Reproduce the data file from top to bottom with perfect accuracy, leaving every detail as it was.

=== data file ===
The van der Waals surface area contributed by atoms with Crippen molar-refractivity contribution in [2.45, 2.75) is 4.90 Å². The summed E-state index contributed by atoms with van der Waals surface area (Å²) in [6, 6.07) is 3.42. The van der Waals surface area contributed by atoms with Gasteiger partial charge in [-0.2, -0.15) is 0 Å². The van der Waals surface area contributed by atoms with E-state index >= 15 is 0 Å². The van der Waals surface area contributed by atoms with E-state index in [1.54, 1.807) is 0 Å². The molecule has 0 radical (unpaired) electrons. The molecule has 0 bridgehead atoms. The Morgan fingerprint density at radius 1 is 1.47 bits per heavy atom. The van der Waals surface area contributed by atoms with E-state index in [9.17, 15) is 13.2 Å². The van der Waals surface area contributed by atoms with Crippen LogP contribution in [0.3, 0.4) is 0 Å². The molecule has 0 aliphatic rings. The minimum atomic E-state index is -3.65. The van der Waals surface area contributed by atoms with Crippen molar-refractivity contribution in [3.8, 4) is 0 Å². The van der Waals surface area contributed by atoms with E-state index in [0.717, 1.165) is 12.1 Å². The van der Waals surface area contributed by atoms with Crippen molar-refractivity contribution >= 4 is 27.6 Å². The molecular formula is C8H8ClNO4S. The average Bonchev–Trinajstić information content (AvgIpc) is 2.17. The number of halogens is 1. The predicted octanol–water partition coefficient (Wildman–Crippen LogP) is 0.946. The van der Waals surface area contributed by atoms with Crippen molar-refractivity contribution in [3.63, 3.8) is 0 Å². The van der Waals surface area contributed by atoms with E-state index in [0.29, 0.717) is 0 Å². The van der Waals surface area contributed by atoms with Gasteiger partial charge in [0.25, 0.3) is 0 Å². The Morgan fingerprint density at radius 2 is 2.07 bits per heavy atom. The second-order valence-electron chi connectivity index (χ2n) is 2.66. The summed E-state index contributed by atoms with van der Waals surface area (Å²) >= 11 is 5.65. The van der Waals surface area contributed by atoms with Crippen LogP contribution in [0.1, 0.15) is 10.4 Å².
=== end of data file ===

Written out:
The van der Waals surface area contributed by atoms with Crippen molar-refractivity contribution in [2.45, 2.75) is 4.90 Å². The summed E-state index contributed by atoms with van der Waals surface area (Å²) in [6, 6.07) is 3.42. The van der Waals surface area contributed by atoms with Gasteiger partial charge in [-0.2, -0.15) is 0 Å². The van der Waals surface area contributed by atoms with E-state index >= 15 is 0 Å². The van der Waals surface area contributed by atoms with E-state index in [1.54, 1.807) is 0 Å². The molecule has 0 radical (unpaired) electrons. The molecule has 0 bridgehead atoms. The Morgan fingerprint density at radius 1 is 1.47 bits per heavy atom. The van der Waals surface area contributed by atoms with E-state index in [9.17, 15) is 13.2 Å². The van der Waals surface area contributed by atoms with Crippen LogP contribution in [0.3, 0.4) is 0 Å². The molecule has 0 aliphatic rings. The minimum atomic E-state index is -3.65. The van der Waals surface area contributed by atoms with Crippen molar-refractivity contribution in [3.8, 4) is 0 Å². The van der Waals surface area contributed by atoms with E-state index in [0.717, 1.165) is 12.1 Å². The van der Waals surface area contributed by atoms with Crippen molar-refractivity contribution >= 4 is 27.6 Å². The molecular formula is C8H8ClNO4S. The average Bonchev–Trinajstić information content (AvgIpc) is 2.17. The number of halogens is 1. The predicted octanol–water partition coefficient (Wildman–Crippen LogP) is 0.946. The van der Waals surface area contributed by atoms with Crippen molar-refractivity contribution in [3.63, 3.8) is 0 Å². The van der Waals surface area contributed by atoms with E-state index in [0.29, 0.717) is 0 Å². The van der Waals surface area contributed by atoms with Gasteiger partial charge in [0.25, 0.3) is 0 Å². The Morgan fingerprint density at radius 2 is 2.07 bits per heavy atom. The second-order valence-electron chi connectivity index (χ2n) is 2.66. The summed E-state index contributed by atoms with van der Waals surface area (Å²) >= 11 is 5.65. The van der Waals surface area contributed by atoms with Crippen LogP contribution in [0.1, 0.15) is 10.4 Å².